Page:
They are constantly watching reactions and correcting. Shoppers crave connection, and that connection must stay real between the sales associates and the customer. It cannot become forced and fake three-quarters of the way through.
In essence, the customer has been dropped. If everything had been going along fine, the salesperson wouldn't have called in the cavalry and departed right when it got to the decision-making process.
What is the team selling process?
You still build rapport at the start of the sale. You still probe to qualify what type of product this shopper is looking for - the works.
The difference in team selling in retail is that you are bringing the second salesperson in to help you make the sale, not turning over the wheel to the car. You stay there. You don't depart.
Say you sell expensive watches...
As you start to feel friction or you notice your own loss of confidence - before you try to close the sale - you simply bring another salesperson into the sale by first asking the shopper, "You know, I think Tom knows a bit more about our watches. May I bring him in to help us?"
The customer is in the driver's seat. They may say no or they may say yes.
That choice means when they say yes, they are still involved in the sale and team selling might convince them to move forward. If they say no, you smoked out that they don't feel comfortable with a new person.
"The key to making it work is that when you bring the other salesperson in, you both stay there."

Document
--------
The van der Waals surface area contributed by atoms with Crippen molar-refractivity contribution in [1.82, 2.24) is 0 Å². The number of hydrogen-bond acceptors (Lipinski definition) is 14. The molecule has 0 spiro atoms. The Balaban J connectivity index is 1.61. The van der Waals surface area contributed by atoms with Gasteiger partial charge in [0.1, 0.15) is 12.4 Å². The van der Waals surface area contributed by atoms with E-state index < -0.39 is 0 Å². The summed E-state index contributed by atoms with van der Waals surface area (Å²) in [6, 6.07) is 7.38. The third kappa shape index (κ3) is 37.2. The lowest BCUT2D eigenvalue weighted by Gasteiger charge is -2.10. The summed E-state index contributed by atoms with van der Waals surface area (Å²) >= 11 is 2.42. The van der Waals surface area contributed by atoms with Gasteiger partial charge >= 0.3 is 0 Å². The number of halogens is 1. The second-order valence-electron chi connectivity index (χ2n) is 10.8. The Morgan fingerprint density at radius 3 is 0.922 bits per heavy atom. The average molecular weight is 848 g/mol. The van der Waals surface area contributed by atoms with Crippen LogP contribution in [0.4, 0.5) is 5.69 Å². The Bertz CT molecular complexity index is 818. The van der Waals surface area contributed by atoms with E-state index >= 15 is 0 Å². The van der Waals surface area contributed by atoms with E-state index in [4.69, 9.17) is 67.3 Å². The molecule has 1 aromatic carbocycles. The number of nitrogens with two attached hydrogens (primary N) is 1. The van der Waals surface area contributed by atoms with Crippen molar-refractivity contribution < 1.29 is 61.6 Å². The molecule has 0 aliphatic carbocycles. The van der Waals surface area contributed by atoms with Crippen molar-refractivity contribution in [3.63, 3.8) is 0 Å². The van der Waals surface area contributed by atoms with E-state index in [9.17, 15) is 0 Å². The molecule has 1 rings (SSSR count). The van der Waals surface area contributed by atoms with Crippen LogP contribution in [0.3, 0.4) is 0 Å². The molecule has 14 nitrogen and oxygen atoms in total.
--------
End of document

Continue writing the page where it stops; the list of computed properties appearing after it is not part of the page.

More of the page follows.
Think of the second person as a customer advocate
Introducing themselves, and coming around the counter with the attitude of "Let's figure this out together" goes a long way with the shopper.
Then as the original salesperson recaps three concerns the customer has, it gives another set of ears to the situation ... and hopefully quick solutions.
The point is the team is helping the customer make a choice, not making the shopper start from scratch with a new salesperson. That frequently thwarts the long-term relationship the salespeople try to make.
There are no do-overs in selling
You either get the sales process right or get it wrong. Team selling is no exception.
When sales associates are new and they get stuck, they may call for backup. That's understandable. But it would be better after giving them retail sales training, to team sell with them for a week, rather than wait and see what happens as your sales team falters.
I understand the temptation of a sales manager to jump in to try to save a sale. For the same reason as turning over a sale can be risky, so too can a manager jumping in.
Turning over means you have to go backward to build rapport with a stranger. That can try shoppers' patience.
Change your thinking around turning over a sale and you'll discover the rewards of selling skills in retail - higher conversions, happier customers, and customers who want to return again and again.
To have your entire sales team trained on how to build rapport and sell your merchandise, check out SalesRX.com
Bob Phibbs, the Retail Doctor®, has helped hundreds of small and medium-sized businesses in every major category, including hospitality, manufacturing, service, and restaurant. He is a nationally recognized expert on business strategy, customer service, persuasion, and marketing. With over thirty years of experience beginning in the trenches and extending to senior management positions, he has been a corporate officer, franchisor, and entrepreneur.